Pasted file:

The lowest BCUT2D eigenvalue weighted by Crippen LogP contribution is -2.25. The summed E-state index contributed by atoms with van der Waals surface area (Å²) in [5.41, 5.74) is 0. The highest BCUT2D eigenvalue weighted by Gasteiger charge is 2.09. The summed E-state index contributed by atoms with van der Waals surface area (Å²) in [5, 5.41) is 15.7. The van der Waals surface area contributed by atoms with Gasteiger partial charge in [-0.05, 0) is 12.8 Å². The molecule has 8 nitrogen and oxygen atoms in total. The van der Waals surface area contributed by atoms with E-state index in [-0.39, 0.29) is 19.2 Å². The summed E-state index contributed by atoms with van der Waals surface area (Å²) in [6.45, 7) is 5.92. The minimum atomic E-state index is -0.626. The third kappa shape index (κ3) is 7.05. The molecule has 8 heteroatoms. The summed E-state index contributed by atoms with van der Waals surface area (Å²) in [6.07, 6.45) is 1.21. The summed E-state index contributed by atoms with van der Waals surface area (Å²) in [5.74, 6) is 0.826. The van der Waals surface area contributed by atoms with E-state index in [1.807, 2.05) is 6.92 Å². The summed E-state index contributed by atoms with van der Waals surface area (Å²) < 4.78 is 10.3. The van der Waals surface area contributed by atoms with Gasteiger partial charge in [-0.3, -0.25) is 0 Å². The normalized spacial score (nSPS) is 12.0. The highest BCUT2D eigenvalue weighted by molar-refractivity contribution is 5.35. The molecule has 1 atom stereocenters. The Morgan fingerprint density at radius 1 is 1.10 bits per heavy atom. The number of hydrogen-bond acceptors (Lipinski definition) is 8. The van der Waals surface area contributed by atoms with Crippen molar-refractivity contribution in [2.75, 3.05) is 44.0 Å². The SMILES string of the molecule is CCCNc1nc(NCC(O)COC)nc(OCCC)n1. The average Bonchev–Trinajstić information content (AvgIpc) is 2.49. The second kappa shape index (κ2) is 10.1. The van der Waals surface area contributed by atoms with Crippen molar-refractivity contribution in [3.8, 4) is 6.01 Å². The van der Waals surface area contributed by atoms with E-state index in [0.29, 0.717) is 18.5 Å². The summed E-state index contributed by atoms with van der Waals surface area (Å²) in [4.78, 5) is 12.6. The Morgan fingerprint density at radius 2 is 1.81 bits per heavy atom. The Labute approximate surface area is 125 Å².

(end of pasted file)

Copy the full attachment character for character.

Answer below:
The lowest BCUT2D eigenvalue weighted by Crippen LogP contribution is -2.25. The summed E-state index contributed by atoms with van der Waals surface area (Å²) in [5.41, 5.74) is 0. The highest BCUT2D eigenvalue weighted by Gasteiger charge is 2.09. The summed E-state index contributed by atoms with van der Waals surface area (Å²) in [5, 5.41) is 15.7. The van der Waals surface area contributed by atoms with Gasteiger partial charge in [-0.05, 0) is 12.8 Å². The molecule has 8 nitrogen and oxygen atoms in total. The van der Waals surface area contributed by atoms with E-state index in [-0.39, 0.29) is 19.2 Å². The summed E-state index contributed by atoms with van der Waals surface area (Å²) in [6.45, 7) is 5.92. The minimum atomic E-state index is -0.626. The third kappa shape index (κ3) is 7.05. The molecule has 8 heteroatoms. The summed E-state index contributed by atoms with van der Waals surface area (Å²) in [6.07, 6.45) is 1.21. The summed E-state index contributed by atoms with van der Waals surface area (Å²) in [5.74, 6) is 0.826. The van der Waals surface area contributed by atoms with E-state index in [1.807, 2.05) is 6.92 Å². The summed E-state index contributed by atoms with van der Waals surface area (Å²) < 4.78 is 10.3. The van der Waals surface area contributed by atoms with Gasteiger partial charge in [-0.3, -0.25) is 0 Å². The normalized spacial score (nSPS) is 12.0. The highest BCUT2D eigenvalue weighted by molar-refractivity contribution is 5.35. The molecule has 1 atom stereocenters. The Morgan fingerprint density at radius 1 is 1.10 bits per heavy atom. The number of hydrogen-bond acceptors (Lipinski definition) is 8. The van der Waals surface area contributed by atoms with Crippen molar-refractivity contribution in [2.75, 3.05) is 44.0 Å². The SMILES string of the molecule is CCCNc1nc(NCC(O)COC)nc(OCCC)n1. The average Bonchev–Trinajstić information content (AvgIpc) is 2.49. The second kappa shape index (κ2) is 10.1. The van der Waals surface area contributed by atoms with Crippen molar-refractivity contribution in [3.8, 4) is 6.01 Å². The van der Waals surface area contributed by atoms with E-state index in [0.29, 0.717) is 18.5 Å². The summed E-state index contributed by atoms with van der Waals surface area (Å²) in [4.78, 5) is 12.6. The Morgan fingerprint density at radius 2 is 1.81 bits per heavy atom. The Labute approximate surface area is 125 Å².